118. Moya JL, Ros R, Picazo I (1993) Influence of cadmium and nickel on growth, net photosynthesis and carbohydrate distribution on rice plants. Photosynth Res 36:75–80Google Scholar
  119. McGrath SP (1982) The uptake and translocation of tri- and hexavalent chromium and effects on the growth of oat in flowing nutrient solution and in soil. New Phytol 92:381–390Google Scholar
  120. Nichols PB, Couch JD, Al Hamdani SH (2000) Selected physiological responses of Salvinia minima to different chromium concentrations. Aquat Bot 68:313– 319Google Scholar
  121. Nordberg G (2003) Cadmium and human health: a perspective based on recent studies in China. J Trace Elem Exp Med 16:307–319Google Scholar
  122. Nussbaum S, Schmutz D, Brunold C (1988) Regulation of assimimilatory sulfate reduction by cadmium in Zea mays L. Plant Physiol 88:1407–1410PubMedGoogle Scholar
  123. Odjegba VJ, Fasidi IO (2004) Accumulation of trace elements by Pistia stratiotes: Implications for phytoremediation. Ecotoxicology 13:637–646PubMedGoogle Scholar
  124. Ozturk M, Yucel E, Gucel S, Sakcali S, Aksoy A (2008) Plants as biomonitors of trace elements pollution in soil. In: Prasad MNV (eds) Trace elements: environmental contamination, nutritional benefits and health implications, Chap. 28, Wiley, New York, pp 723–744Google Scholar
  125. Päivöke AEA, Simola LK (2001) Arsenate toxicity to Pisum sativum: Mineral nutrients, chlorophyll content and phytase activity. Ecotoxicol Environ Safety 49:111–121PubMedGoogle Scholar
  126. Parr PD, Taylor FG Jr. (1982) Germination and growth effects of hexavalent chromium in Orocol TL (a corrosion inhibitor) on Phaseolus vulgaris. Environ Int 7:197–202Google Scholar
  127. Panda SK, Patra HK (2000) Nitrate and ammonium ions effect on the chromium toxicity in developing wheat seedlings. Proc Natl Acad Sci India B, 70:75–80Google Scholar
  128. Pandey V, Dixit V, Shyam R (2005) Antioxidative responses in elation to growth of mustard (Brassica juncea cv. Pusa Jai Kisan) plants exposed to hexavalent chromium. Chemosphere 61:40–47PubMedGoogle Scholar
  129. Pedreno NJI, Gomez R, Moral G, Palacios J, Mataix J (1997) Heavy metals and plant nutrition and development. Recent Res Dev Phytochem 1:173–179Google Scholar
  130. Peralta JR, Torresdey JLG, Tiemann KJ, Gomez E, Arteaga S, Rascon E (2001) Uptake and effects of five heavy metals on seed germination and plant growth in alfalfa (Medicago sativa) L. B Environ Contam Toxicol 66:727–734Google Scholar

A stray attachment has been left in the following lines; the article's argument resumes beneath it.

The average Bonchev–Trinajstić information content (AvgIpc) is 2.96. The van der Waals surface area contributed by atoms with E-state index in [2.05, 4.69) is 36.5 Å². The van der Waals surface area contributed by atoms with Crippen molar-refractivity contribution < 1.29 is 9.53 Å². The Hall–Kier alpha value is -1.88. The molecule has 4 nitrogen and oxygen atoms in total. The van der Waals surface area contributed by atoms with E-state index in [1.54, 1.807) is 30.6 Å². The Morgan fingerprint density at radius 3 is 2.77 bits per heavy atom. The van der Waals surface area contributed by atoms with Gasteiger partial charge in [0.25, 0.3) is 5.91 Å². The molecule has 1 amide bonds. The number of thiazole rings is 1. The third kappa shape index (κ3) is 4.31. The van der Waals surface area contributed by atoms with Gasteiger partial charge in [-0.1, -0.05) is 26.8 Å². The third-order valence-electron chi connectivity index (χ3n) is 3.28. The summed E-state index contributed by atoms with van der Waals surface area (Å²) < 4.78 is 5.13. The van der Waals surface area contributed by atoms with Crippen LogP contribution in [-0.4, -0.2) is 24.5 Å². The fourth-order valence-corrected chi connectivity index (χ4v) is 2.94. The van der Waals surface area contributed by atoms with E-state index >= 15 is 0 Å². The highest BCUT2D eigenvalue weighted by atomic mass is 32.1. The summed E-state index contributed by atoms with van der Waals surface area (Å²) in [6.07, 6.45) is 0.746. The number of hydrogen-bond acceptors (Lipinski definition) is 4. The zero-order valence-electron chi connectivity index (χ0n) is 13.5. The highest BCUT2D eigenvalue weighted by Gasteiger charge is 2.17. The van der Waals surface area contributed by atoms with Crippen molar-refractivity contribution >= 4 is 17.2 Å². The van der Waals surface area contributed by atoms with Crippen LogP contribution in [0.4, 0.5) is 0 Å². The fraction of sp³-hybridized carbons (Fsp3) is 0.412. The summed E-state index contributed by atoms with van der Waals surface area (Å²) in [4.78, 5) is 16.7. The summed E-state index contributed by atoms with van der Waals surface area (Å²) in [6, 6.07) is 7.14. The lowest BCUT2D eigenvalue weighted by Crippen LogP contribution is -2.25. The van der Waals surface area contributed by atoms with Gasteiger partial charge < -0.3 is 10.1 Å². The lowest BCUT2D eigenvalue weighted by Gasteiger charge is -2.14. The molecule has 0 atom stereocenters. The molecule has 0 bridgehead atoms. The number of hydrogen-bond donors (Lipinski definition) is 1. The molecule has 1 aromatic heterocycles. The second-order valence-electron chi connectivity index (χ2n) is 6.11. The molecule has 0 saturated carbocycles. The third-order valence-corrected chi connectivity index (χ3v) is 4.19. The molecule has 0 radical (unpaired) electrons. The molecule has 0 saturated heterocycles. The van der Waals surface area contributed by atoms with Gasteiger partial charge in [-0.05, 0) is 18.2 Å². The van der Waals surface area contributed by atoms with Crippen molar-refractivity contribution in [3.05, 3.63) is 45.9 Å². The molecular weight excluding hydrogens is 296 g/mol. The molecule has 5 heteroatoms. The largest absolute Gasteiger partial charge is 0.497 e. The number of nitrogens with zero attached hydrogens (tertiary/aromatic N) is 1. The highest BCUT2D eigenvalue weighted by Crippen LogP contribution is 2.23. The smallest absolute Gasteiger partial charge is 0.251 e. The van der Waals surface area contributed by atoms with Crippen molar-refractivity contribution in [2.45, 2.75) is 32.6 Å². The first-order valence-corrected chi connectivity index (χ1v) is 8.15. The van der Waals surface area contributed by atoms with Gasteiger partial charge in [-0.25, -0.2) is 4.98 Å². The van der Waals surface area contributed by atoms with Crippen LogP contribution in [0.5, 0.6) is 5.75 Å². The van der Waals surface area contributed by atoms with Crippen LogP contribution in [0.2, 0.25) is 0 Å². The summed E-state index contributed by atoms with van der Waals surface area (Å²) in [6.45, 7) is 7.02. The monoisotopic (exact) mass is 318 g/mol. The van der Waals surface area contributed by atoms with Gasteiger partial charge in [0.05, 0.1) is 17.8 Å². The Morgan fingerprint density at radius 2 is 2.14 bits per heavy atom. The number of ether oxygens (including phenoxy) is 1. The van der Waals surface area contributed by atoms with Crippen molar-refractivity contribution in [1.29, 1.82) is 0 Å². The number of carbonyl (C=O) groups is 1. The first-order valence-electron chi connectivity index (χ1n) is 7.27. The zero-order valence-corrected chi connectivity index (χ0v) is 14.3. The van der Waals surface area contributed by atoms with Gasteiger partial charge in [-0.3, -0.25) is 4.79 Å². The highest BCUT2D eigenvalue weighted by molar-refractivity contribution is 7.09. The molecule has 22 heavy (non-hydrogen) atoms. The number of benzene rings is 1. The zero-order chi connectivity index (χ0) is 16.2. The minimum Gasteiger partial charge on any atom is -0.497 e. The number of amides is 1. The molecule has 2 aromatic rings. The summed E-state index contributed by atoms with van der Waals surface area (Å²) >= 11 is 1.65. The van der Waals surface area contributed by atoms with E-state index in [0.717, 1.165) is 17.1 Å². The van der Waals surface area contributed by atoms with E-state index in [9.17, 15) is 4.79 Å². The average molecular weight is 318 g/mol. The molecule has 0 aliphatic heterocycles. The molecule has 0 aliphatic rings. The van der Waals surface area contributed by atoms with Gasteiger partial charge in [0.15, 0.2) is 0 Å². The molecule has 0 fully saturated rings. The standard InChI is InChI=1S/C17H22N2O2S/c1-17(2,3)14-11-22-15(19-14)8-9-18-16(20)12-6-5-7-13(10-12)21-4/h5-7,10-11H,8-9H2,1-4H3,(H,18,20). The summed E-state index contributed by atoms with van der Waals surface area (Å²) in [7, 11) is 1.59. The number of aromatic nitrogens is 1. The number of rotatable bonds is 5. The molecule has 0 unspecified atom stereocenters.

131. Peralta-Videa JR, de la Rosa G, Gonzalez JH, Gardea-Torresdey JL 2004. Effect of the growth stage on the heavy metal tolerance of alfalfa plants. Adv Environ Res 8:679–685Google Scholar
  132. Piechalak A, Tomaszewaska B, Baralkiewisz D (2002) Accumulation and detoxification of lead ion in legumes. Phytochemistry 60:153–162PubMedGoogle Scholar
  133. Piechalak A, Tomaszewska B, Baralkiewicz D (2003) Enhancing phytoremediative ability of Pisum sativum by EDTA application. Phytochemistry 4:1239–1251Google Scholar
  134. Pinto AP, Mota AM, de Varennes A, Pinto FC (2004) Influence of organic matter on the uptake of cadmium, zinc, copper and iron by sorghum plants. Sci Tot Environ 326:239–247Google Scholar
  135. Poschenrieder CH, Gunse B, Barcelo J (1989) Influence of cadmium on water relations, stomatal resistance and abscisic acid content in expanding bean leaves. Plant Physiol 90:1365–1371PubMedGoogle Scholar
  136. Poschenrieder C, Vazquez MD, Bonet A, Barcelo J (1991) Chromium-III-iron interaction in iron sufficient and iron deficient bean plants. 2. Ultrastructural aspects. J Plant Nutr 14(4): 415–428Google Scholar
  137. Prasad MNV (1995) Cadmium toxicity and tolerance in vascular plants. Environ Exp Bot 35: 525–540Google Scholar
  138. Prasad MNV (1997) Trace metals. In: Prasad MNV (ed) Plant ecophysiology. Willey, New York, pp 207–249Google Scholar